The regulation to reorganize the district calls for the use of a weighted funding formula, but State Superintendent Steve Canavero indicated a willingness Thursday to allow the school district to proceed without full implementation of the formula. The district could seek a “variance” with the state on that issue, Canavero said.
That fix wouldn’t solve the looming funding issue, though.
Skorkowsky said the district ran a simulation using estimated weights and discovered wide disparities in how it might affect schools. Under the simulation, the higher-performing Coronado High School stood to lose roughly $1.4 million, while the lower-performing Eldorado High School could have gained $1 million.
The district doesn’t want to create winners and losers under the new formula and risk jeopardizing student outcomes at those higher-performing schools. “That’s why we keep pushing for the additional funding,” Skorkowsky said.
The magic number to fully implement a weighted funding formula in Clark County? More than $600 million.
It would take roughly $1.2 billion to do so statewide, Canavero said.
District officials and multiple advocacy groups have been pushing Nevada lawmakers to tackle the problem during this year’s legislative session, which kicks off Monday. Roberson noted that reaching that billion-dollar sum will take time and shouldn’t be viewed as a reason to halt the reorganization.
“I just don’t want to get off track here on whether we can do this reorganization based on whether we fully fund these weights,” he said. “I don’t think that is a valid point.”
Decentralization of some services remains unresolved
The district also is figuring out how it will reach the reorganization mandate of funneling 80 percent of unrestricted dollars to schools. In the midst of the decentralization effort, school officials encountered issues moving special education staff, custodians and computer technicians from a central services budget to individual school budgets, he said.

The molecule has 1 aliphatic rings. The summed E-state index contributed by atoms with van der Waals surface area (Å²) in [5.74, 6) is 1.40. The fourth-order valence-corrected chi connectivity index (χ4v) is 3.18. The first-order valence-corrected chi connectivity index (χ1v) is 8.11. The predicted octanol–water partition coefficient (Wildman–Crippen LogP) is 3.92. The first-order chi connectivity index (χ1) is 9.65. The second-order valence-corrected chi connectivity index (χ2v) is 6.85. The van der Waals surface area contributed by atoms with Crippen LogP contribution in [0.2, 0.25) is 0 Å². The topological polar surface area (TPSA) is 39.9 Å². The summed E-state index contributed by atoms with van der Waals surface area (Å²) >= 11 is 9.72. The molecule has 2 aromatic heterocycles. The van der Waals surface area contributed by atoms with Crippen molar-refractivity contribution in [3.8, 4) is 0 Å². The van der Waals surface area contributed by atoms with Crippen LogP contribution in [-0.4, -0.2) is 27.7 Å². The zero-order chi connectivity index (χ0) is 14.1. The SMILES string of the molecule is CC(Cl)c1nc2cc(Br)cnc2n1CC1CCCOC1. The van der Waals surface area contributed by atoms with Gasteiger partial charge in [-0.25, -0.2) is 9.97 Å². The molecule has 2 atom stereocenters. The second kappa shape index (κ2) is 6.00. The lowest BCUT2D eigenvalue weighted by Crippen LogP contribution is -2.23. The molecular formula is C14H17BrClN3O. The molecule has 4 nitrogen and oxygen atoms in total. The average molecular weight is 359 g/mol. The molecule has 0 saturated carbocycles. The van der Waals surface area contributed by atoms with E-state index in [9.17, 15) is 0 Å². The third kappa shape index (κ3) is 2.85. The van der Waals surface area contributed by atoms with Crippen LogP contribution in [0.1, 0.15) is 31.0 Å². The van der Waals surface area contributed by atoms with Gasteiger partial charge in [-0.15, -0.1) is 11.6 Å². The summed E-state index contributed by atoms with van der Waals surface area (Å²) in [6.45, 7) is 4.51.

As a result, the district only has transferred about 73 percent of unrestricted funds to schools, Skorkowsky said.
Committee members and school officials batted around several fixes but didn’t settle on any specific solution. Roberson said this is the kind of dialogue that’s been needed all along to work through kinks in the reorganization regulation.
“I think we made a great deal of progress today,” he said after the meeting. “I am incredibly confident these issues can be resolved.”
Many of the problems can be fixed with “minor changes to language,” which could be accomplished in a relatively short period of time, Roberson said. The legislative committee likely will meet again in Carson City during the legislative session, but an exact date has not been set.
Caption: Pat Skorkowsky, Superintendent of the Clark County School District, is sworn in during the legislative advisory committee discussing the CCSD budget Thursday, Feb. 02, 2017, at the Grant Sawyer Building. Photo by Photoprizes LLC.